Gift of a well-intentioned regional development agency. They incidentally forgot to include a toner – the kind of toners that cannot be found in-country.
The printer has been moved around so much since, that its manual and a power cord have long been lost.
Meanwhile, we shall continue to use this beast’s minuscule distant cousin – the one that spits single-sided papers as fast as if it was digesting them first.
Silver lining: printing is so painful that we’d rather save the trees.
“Liberia is the only country in the world to have gained its independence not from a colonial power, but from an NGO. Imagine the implications this has in terms of statebuilding?”
Hon. Amara Konneh, Liberia’s Minister of Planning and Economic Affairs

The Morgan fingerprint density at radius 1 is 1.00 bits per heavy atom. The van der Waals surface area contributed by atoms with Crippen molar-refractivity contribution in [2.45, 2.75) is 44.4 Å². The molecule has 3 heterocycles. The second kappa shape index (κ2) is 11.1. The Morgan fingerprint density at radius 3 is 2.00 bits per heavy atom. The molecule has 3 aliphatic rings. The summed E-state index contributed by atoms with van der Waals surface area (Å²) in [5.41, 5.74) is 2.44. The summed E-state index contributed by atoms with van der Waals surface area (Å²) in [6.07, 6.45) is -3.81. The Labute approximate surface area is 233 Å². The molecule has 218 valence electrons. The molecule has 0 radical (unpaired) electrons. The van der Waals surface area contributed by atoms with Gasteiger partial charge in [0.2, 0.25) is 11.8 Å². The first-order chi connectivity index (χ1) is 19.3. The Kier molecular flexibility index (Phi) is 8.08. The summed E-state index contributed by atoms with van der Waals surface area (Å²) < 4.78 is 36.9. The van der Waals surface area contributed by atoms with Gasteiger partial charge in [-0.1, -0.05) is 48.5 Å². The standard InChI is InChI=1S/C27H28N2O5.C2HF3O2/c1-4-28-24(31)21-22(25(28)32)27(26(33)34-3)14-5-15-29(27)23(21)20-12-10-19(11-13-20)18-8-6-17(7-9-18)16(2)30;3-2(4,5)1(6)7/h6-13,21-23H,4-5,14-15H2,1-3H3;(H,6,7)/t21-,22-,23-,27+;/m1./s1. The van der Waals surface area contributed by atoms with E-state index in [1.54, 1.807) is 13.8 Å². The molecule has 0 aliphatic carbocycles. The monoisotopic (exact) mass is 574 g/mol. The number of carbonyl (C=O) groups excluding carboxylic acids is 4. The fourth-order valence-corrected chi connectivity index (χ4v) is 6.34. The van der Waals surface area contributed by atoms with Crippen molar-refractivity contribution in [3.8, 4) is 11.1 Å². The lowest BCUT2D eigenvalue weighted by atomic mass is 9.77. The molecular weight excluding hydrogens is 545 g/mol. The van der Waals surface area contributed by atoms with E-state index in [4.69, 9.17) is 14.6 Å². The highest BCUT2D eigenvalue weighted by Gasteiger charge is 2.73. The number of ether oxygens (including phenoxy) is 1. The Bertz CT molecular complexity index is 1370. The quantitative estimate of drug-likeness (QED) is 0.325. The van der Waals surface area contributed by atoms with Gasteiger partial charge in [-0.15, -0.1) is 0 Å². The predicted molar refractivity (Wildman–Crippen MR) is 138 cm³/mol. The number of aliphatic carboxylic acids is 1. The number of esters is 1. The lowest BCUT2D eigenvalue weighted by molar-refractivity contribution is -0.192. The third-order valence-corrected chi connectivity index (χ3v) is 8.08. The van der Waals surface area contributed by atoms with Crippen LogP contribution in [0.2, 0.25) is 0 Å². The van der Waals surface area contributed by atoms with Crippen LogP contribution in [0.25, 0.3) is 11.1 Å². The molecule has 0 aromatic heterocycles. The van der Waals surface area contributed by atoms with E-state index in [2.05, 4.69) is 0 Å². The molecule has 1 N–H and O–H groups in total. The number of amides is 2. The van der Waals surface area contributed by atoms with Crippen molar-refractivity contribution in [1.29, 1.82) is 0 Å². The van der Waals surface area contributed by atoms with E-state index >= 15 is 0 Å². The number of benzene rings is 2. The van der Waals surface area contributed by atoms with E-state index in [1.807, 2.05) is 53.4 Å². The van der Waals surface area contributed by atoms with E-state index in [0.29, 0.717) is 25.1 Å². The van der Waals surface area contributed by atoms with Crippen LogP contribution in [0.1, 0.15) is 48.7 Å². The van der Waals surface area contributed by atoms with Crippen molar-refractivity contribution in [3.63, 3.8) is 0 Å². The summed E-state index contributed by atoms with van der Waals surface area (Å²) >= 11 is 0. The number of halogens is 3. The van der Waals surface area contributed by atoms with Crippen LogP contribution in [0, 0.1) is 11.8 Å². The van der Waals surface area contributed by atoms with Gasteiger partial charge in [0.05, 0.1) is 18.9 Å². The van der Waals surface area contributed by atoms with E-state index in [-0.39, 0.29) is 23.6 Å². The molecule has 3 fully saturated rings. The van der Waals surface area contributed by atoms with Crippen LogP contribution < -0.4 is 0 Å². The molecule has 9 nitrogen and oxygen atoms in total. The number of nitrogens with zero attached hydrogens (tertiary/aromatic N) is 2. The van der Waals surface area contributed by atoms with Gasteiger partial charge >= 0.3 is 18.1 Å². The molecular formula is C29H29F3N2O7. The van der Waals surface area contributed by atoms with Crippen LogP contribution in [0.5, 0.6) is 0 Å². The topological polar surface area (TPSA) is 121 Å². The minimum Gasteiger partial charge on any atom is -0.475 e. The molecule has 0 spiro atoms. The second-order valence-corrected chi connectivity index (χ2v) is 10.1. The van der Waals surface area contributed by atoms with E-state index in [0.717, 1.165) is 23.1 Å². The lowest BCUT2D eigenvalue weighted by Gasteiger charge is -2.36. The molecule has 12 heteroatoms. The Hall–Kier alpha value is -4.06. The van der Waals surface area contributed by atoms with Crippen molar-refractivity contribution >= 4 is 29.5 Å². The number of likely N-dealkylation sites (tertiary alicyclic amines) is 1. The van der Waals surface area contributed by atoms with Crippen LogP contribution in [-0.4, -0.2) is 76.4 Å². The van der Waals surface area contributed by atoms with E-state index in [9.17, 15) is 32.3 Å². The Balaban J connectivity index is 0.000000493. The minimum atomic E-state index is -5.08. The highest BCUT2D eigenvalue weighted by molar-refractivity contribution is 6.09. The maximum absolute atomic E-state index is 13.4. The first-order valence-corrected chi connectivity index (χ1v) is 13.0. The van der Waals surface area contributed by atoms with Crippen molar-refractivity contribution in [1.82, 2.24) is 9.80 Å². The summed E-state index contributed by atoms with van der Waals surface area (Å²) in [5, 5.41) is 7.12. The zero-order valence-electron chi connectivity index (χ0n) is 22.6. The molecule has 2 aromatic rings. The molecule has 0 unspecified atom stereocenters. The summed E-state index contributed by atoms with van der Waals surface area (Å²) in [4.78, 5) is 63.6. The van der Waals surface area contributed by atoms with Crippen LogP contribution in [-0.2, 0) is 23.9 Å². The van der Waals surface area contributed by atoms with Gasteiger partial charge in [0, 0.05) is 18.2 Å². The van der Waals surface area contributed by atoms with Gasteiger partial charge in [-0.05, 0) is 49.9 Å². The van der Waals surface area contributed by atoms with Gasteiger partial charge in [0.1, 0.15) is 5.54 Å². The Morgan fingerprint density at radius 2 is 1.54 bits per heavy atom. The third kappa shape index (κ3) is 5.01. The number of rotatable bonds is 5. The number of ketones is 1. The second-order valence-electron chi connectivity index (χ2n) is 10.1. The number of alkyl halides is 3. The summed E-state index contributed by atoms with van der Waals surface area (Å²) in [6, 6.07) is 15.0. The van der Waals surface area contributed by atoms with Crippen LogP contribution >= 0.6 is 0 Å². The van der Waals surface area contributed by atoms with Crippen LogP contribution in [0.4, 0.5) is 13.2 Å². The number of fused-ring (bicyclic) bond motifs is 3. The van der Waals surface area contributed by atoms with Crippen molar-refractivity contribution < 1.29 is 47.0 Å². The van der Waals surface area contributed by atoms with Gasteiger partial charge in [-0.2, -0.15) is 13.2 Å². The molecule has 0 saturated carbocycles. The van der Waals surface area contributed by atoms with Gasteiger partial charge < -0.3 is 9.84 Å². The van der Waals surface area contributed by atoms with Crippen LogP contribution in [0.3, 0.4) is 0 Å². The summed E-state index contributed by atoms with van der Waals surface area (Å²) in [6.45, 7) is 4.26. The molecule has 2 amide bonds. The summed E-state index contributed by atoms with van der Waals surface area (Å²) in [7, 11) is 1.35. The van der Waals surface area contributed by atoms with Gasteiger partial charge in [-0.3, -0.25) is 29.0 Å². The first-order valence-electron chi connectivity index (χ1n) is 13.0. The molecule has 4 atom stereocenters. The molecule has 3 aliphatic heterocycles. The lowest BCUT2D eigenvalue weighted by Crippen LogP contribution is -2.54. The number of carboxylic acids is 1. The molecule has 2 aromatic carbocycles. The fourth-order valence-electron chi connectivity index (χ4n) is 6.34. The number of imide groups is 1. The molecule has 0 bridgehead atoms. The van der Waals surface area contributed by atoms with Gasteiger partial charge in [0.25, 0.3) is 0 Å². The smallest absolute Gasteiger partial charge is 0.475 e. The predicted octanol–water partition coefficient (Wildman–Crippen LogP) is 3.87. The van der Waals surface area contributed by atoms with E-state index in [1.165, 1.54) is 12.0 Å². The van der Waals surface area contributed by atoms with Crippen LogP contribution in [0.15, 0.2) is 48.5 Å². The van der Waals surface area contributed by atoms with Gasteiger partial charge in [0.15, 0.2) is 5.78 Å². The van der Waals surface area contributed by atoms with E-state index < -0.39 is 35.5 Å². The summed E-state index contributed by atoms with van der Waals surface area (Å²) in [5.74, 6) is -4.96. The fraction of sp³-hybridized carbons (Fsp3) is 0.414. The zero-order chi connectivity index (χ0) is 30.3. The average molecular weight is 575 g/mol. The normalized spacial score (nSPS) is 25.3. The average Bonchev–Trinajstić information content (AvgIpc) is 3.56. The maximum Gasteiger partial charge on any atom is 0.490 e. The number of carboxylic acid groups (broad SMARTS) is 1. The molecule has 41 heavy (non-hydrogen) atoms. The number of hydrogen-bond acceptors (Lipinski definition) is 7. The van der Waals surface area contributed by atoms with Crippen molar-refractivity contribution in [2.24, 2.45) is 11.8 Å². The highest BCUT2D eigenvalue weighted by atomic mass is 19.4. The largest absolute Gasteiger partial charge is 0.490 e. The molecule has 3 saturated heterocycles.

After claiming independence from the American Colonization Society in 1847, it sometimes seems that modern Liberia is battling to re-claim its independence from being an “NGO Republic”.
During the war’s 14 years, in the absence of a strong legitimate central government to report to, international NGOs were the ones calling the shots; their emergency relief services much needed by a population fleeing their burning villages and pillaged homes. Continue reading →
L to R: Hon. Min. Konneh (my boss), H.E. President Johnson-Sirleaf, Hon. Min. Pires
Last week I had the chance to attend the g7+ high-level International Dialogue on Peacebuilding and Statebuilding in Monrovia.
The g7+ (not to be confounded with the G7) is a group of fragile countries (including Liberia, South Sudan, Afghanistan, and others) advocating the placement of peacebuilding and statebuilding at the core of international development.